WWE $1 billion Smackdown deal with FOX could be good or bad for UFC

The WWE is reportedly going to receive $200 million per year for the next five years from FOX for its Smackdown television rights. That’s a cool $1 billion deal. The show will reportedly move from Tuesday night to Friday night. This is the first time that WWE has truly cashed in on their live television rights with a Big-Four –ABC, CBS, NBC, FOX — broadcasting partner. The new deal shows that there is still a market for live television programming. That sports media rights bubble that’s been talked about has not burst — at least not yet. This deal is three-times increase over WWE’s previous deal with USA Network. DVR proof content is still king. It will still be bid on. So what does this mean for UFC?

Endeavor — formerly WME-IMG or other multiple name changes — bought UFC from the Fertitta brothers for $4 billion with the idea that the company’s impending media rights deal would allow Endeavor to cash in. Endeavor is on its way to leveraging its content. The first step was with its $150 million ESPN+ deal, but the crown jewel is surely its linear television broadcast content rights which are still up for grabs. The FOX deal shows that there is money to be made if live and engaging content is available. So this should be good for UFC . . . right?

Well, maybe. The deal does set a market for a combat sport. Yes, wrestling is fixed, but it’s live entertainment that is focused on two men or women fighting each other for a belt. For years, WWE has pitched itself as the same thing as sports entertainment. Both companies have similar revenue streams which are pay-per-view, broadcast/cable events, scripted or reality shows, and a digital subscription offering. The WWE doesn’t have to worry about injuries ruining main events nearly as much as UFC. Conor McGregor’s recent antics were more WWE than UFC, but that’s where the similarities end when it comes to building up rivalries — with UFC its done on the mic and in the ring and with WWE it’s scripted. There are two views on whether the deal is good or bad. Let’s lay out the optimistic and pessimistic sides for Endeavor and UFC.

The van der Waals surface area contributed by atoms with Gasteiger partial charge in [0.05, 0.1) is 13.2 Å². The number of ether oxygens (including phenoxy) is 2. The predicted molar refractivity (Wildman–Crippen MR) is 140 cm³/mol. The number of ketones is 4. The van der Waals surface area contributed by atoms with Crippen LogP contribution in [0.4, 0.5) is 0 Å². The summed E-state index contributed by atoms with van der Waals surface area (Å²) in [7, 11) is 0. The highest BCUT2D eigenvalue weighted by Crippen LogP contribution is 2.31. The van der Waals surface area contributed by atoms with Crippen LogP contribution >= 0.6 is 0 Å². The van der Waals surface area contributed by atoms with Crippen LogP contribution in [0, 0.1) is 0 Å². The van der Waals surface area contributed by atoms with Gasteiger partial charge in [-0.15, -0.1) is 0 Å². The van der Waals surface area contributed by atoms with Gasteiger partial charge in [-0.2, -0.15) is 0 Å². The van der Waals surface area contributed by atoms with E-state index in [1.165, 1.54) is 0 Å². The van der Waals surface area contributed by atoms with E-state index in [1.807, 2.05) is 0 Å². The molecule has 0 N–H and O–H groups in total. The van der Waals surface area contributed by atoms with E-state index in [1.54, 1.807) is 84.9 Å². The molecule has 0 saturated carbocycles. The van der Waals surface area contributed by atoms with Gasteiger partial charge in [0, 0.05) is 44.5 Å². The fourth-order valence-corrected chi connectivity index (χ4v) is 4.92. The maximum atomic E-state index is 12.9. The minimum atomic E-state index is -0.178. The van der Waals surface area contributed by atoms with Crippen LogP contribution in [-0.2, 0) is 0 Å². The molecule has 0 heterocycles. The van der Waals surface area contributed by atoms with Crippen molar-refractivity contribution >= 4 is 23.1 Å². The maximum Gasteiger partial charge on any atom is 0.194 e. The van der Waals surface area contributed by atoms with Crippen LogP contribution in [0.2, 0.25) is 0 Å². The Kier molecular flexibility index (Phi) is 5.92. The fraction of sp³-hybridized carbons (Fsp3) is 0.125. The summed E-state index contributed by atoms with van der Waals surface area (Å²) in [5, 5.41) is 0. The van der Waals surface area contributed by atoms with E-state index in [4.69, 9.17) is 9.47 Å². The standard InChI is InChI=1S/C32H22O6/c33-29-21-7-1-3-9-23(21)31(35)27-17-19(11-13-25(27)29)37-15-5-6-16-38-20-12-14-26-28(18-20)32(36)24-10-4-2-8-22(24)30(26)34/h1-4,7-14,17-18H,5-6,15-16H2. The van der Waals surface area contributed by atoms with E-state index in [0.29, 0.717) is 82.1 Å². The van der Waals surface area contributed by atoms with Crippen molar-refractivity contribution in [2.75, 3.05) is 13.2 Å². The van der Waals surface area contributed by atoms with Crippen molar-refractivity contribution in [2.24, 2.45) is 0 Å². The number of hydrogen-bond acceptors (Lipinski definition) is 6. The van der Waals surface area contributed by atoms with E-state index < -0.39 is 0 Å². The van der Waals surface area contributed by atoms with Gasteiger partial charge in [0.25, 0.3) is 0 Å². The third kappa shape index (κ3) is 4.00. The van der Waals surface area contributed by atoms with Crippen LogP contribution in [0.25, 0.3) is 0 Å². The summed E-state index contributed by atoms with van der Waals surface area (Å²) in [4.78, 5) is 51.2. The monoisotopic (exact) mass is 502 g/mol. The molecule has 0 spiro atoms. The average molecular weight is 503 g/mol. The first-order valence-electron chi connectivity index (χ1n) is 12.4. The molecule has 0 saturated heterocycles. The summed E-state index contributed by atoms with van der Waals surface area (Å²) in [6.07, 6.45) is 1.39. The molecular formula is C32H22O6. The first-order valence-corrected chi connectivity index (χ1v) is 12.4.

Optimistic: There is still money out there for live sports programming. The WWE had a huge increase in their rights, which means Endeavor and UFC should see an increase for their rights as well. FOX still has money to spend and may want to corner the market on combat sports. ESPN is always there as a bidder and just invested in the UFC/ESPN+ product as well as shoulder programming. That could create a bidding war or a partnership. As long as the dollar amount increases on the current deal, then it’s a win for UFC and Endeavor.

Pessimistic: FOX spending that amount of money on WWE takes the company out of the running when it comes to UFC rights. ESPN could be a bidder but maybe only wants to be involved in digital distribution without fully investing in UFC as a brand partner on linear. ESPN may also want to start tightening its belt when it comes to distribution rights. They aren’t completely out of the woods with sub-fees dropping and more cord cutters coming in the future. That means Endeavor and UFC will have to settle for far below than what they were projecting when they bought the company. UFC and Endeavor could go elsewhere, but if other distribution partners know that ESPN and FOX are both out, it puts UFC/Endeavor in a tougher position.

Honestly, the final answer is probably a little bit of both. The UFC should be happy that WWE has set the market. It allows the company to anchor when negotiating with multiple parties. ESPN has already invested in the UFC so it doesn’t make sense for them to stop now. But ESPN’s investment could come at a lower price than expected. So the WWE/FOX deal is good news for UFC and Endeavor but could be bad news as well. We’ll find out over the next coming months.

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